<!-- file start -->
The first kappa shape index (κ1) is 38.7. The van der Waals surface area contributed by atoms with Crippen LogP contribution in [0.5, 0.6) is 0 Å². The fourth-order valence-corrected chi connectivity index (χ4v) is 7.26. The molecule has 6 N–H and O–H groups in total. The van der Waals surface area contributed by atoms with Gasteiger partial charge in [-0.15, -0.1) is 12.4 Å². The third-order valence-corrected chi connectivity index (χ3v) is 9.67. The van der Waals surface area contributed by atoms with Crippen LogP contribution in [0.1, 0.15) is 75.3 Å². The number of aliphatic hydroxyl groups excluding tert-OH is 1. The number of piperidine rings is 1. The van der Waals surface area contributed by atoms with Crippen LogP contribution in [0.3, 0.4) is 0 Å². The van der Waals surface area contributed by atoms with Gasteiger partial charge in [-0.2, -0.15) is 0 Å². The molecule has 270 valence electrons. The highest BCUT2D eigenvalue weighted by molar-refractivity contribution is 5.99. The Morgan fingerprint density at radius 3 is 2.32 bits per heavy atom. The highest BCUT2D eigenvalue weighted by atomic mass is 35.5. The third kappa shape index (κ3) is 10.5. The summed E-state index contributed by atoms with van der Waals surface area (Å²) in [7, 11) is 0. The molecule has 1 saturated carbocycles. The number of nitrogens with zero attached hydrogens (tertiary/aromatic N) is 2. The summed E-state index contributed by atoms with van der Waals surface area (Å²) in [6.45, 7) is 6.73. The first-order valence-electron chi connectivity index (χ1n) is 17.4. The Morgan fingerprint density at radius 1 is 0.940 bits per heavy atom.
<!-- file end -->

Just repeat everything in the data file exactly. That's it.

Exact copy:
The first kappa shape index (κ1) is 38.7. The van der Waals surface area contributed by atoms with Crippen LogP contribution in [0.5, 0.6) is 0 Å². The fourth-order valence-corrected chi connectivity index (χ4v) is 7.26. The molecule has 6 N–H and O–H groups in total. The van der Waals surface area contributed by atoms with Gasteiger partial charge in [-0.15, -0.1) is 12.4 Å². The third-order valence-corrected chi connectivity index (χ3v) is 9.67. The van der Waals surface area contributed by atoms with Crippen LogP contribution in [0.1, 0.15) is 75.3 Å². The number of aliphatic hydroxyl groups excluding tert-OH is 1. The number of piperidine rings is 1. The van der Waals surface area contributed by atoms with Crippen LogP contribution in [0.3, 0.4) is 0 Å². The van der Waals surface area contributed by atoms with Gasteiger partial charge in [-0.2, -0.15) is 0 Å². The molecule has 270 valence electrons. The highest BCUT2D eigenvalue weighted by molar-refractivity contribution is 5.99. The Morgan fingerprint density at radius 3 is 2.32 bits per heavy atom. The highest BCUT2D eigenvalue weighted by atomic mass is 35.5. The third kappa shape index (κ3) is 10.5. The summed E-state index contributed by atoms with van der Waals surface area (Å²) in [7, 11) is 0. The molecule has 1 saturated carbocycles. The number of nitrogens with zero attached hydrogens (tertiary/aromatic N) is 2. The summed E-state index contributed by atoms with van der Waals surface area (Å²) in [6.45, 7) is 6.73. The first-order valence-electron chi connectivity index (χ1n) is 17.4. The Morgan fingerprint density at radius 1 is 0.940 bits per heavy atom.